Women Forge Community in Computer Science Department

By Elizabeth Zhou

It is no secret that the computer science field – at Middlebury and beyond – is dominated largely by males. Restrictive gender norms throughout history have permeated into modern academia, resulting in spaces that do not always feel comfortable for traditionally underrepresented groups. An initiative spearheaded by Hannah Beach ’18 and Anna Parker ’17.5 is seeking to change this culture. Known as WiCs++ (pronounced as “wicks”), the newly formed Women in Computer Science Club is open to all female-identifying individuals in the department.

The idea for the group stemmed from an e-mail that Academic Department Coordinator Amy Rose and Professor of Computer Science Amy Briggs sent out to all female majors and minors this past fall. Noticing a lack of community among this ever-growing demographic within the department, they proposed the creation of an official club. Now, the two professors – the only women within the eight-member computer science faculty team – serve as advisors to WiCs++.

Alongside a group of ten or so peers, co-presidents Beach and Parker have dedicated the past several weeks to informal logistical meetings and bonding sessions over lunch. Their goal is to forge connections within a field that has traditionally consisted of male-centric spaces.

For Beach, alienation within the computer science world has been a problem since her high school years.

“My experience in senior year was that everyone was talking about Stars Wars all the time. I didn’t watch Star Wars,” she explained. “So I thought that I enjoyed computer science, but if the people I work with can only talk about Star Wars and I don’t like Star Wars, is this the job for me?”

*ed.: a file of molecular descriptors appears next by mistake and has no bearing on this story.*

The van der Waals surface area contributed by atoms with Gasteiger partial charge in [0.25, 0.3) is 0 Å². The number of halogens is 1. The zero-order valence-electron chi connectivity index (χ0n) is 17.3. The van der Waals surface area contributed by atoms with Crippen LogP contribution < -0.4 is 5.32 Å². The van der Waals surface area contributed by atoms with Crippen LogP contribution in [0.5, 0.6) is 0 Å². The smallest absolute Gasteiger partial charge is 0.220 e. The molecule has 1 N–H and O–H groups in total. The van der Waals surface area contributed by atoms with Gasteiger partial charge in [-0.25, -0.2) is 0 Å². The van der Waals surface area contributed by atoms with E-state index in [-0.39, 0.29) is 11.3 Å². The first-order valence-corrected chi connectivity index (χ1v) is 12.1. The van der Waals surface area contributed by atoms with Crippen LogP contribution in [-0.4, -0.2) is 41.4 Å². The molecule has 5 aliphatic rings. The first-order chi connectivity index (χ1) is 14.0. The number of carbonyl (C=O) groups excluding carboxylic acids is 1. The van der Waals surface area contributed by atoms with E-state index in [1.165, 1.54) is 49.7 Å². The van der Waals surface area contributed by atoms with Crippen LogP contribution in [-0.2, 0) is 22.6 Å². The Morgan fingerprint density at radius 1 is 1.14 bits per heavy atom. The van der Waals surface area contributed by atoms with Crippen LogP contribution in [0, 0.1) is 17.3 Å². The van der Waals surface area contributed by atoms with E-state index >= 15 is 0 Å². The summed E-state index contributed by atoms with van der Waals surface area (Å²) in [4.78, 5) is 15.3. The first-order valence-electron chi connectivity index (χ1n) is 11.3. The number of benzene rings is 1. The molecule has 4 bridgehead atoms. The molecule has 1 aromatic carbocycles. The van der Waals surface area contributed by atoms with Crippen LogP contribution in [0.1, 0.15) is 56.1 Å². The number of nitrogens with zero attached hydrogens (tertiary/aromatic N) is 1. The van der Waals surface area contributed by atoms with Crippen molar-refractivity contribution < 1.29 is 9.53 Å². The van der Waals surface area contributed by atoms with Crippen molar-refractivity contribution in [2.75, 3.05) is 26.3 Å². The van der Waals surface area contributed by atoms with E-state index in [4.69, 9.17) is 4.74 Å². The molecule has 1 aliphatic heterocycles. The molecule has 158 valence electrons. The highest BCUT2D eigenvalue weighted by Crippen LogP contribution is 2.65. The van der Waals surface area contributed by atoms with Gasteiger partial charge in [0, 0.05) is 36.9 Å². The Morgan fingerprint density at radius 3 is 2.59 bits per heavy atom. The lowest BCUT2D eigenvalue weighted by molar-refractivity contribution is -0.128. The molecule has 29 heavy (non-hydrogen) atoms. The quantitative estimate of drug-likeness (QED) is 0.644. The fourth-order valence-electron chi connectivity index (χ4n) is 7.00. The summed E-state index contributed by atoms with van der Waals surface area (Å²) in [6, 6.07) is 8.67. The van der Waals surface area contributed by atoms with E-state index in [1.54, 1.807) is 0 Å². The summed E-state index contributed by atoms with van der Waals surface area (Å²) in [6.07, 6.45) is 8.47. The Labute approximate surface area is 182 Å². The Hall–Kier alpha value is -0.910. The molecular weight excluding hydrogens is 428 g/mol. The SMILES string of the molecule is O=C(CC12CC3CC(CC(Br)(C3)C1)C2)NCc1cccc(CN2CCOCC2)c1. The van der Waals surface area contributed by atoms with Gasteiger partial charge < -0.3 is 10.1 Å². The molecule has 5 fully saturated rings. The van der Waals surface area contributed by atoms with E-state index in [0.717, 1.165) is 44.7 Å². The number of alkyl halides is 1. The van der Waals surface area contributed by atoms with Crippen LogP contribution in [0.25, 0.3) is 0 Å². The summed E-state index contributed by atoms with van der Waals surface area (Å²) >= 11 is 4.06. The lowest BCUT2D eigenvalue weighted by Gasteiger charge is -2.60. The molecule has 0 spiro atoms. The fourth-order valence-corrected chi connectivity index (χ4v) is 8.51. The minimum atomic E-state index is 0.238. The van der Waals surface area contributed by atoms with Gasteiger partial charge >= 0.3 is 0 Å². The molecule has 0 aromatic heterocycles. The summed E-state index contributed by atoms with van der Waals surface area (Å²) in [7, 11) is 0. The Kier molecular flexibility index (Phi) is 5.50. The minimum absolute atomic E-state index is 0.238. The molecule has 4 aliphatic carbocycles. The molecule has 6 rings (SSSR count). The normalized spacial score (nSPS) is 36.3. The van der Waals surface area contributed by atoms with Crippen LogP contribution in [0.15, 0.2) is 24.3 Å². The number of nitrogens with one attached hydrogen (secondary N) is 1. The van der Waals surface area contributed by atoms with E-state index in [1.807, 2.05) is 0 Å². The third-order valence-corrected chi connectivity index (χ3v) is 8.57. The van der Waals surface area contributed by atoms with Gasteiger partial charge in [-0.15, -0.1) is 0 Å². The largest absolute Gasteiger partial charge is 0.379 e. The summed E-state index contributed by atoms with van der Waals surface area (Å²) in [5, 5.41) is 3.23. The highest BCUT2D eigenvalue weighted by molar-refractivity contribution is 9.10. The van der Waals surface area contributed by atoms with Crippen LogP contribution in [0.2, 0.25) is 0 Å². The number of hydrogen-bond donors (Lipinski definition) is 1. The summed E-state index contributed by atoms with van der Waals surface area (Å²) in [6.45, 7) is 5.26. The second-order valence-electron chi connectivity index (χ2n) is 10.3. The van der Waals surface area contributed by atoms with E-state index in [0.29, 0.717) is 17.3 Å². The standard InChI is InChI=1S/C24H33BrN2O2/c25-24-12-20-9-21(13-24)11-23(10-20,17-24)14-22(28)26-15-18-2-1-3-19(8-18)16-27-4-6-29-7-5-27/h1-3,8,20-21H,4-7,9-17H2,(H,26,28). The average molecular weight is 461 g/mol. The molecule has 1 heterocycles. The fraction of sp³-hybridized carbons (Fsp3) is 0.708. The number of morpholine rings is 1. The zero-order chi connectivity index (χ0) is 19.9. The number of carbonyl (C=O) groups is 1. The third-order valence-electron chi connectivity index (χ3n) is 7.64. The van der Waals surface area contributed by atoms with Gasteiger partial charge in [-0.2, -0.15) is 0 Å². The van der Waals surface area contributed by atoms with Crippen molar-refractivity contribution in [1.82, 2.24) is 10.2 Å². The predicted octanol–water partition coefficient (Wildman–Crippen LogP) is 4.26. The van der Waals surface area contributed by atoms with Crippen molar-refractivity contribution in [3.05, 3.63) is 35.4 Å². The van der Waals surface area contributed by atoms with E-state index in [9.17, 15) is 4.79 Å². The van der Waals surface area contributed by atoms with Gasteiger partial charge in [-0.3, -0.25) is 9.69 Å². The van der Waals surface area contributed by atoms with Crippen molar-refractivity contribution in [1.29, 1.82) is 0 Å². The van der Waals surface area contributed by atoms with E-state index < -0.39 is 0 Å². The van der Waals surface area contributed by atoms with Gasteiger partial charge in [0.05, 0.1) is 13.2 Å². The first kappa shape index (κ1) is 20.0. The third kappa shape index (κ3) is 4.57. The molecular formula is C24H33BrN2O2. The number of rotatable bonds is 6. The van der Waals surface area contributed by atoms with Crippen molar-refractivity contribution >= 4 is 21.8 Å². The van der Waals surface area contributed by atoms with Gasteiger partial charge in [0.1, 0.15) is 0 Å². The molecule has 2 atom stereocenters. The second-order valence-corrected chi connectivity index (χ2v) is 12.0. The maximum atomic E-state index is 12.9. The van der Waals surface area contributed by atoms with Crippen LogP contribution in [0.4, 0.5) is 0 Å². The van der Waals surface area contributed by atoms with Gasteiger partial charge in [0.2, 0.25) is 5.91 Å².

For many females, this type of isolation has persisted into the scene of higher education.

“I don’t want to speak for everyone’s experience, but I’ve found that boys in computer science tend to find their communities in computer science,” Parker said. “Girls who major in computer science tend to take the classes but find their community elsewhere.”

Last Wednesday, April 6, marked the first official WiCs++ gathering, which centered on tech prep and was designed to attract a larger group of any interested parties. Soon to become a regular installation of WiCs++, tech prep sessions offer a practical overview to participants hoping to enter the professional world of computer science.

“For many CS jobs, the interview process is very technical. Intro-level classes cover this, but if you take them your freshman or sophomore year, it’s easy to lose that information later,” Parker said. “Tech prep meetings seek to help review these concepts.”

The club also seeks to instill a sense of excitement for the real-life applications of coding. Last Friday, WiCs++ hosted a game night open to anyone of any experience level in computer science. Students had the opportunity to try on virtual reality goggles while bonding with other tech enthusiasts.

The next project in the works is a conference linked to Girl Develop It, an organization that sets up tech meet-ups for women at various meeting points around the country. Scheduled for April 23, the event will feature a panel of guest speakers and computer science faculty members, as well as a robotic controller workshop.

“The goal of the workshop is to be as welcoming and unintimidating as possible,” Parker said. These are things that are generally lacking from the computer science department, and we think it’s one of the reasons why there are fewer women and fewer underrepresented groups in the field. It’s hard for people to come in and see themselves breaking into that demographic.”

The efforts of WiCs++ to empower traditionally marginalized identities come as part of an important larger-scale movement. All across the United States, chapters of Women in Computer Science have been cropping up at institutions like Dartmouth College and Columbia University. The impact of WiCs++ extends far beyond the college years as well: diversity initiatives at the higher education level will provide tech companies with a larger pool of qualified candidates to choose from once these students graduate. In the meantime, females with a passion for coding will experience greater comfort and accessibility both inside and outside the classroom.

“We’re building a community in a department where that has never existed,” Beach explained. “Joining this club now, I feel I have so many more connections that I did not have before. It’s made my classes a lot less intimidating.”


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Women Forge Community in Computer Science Department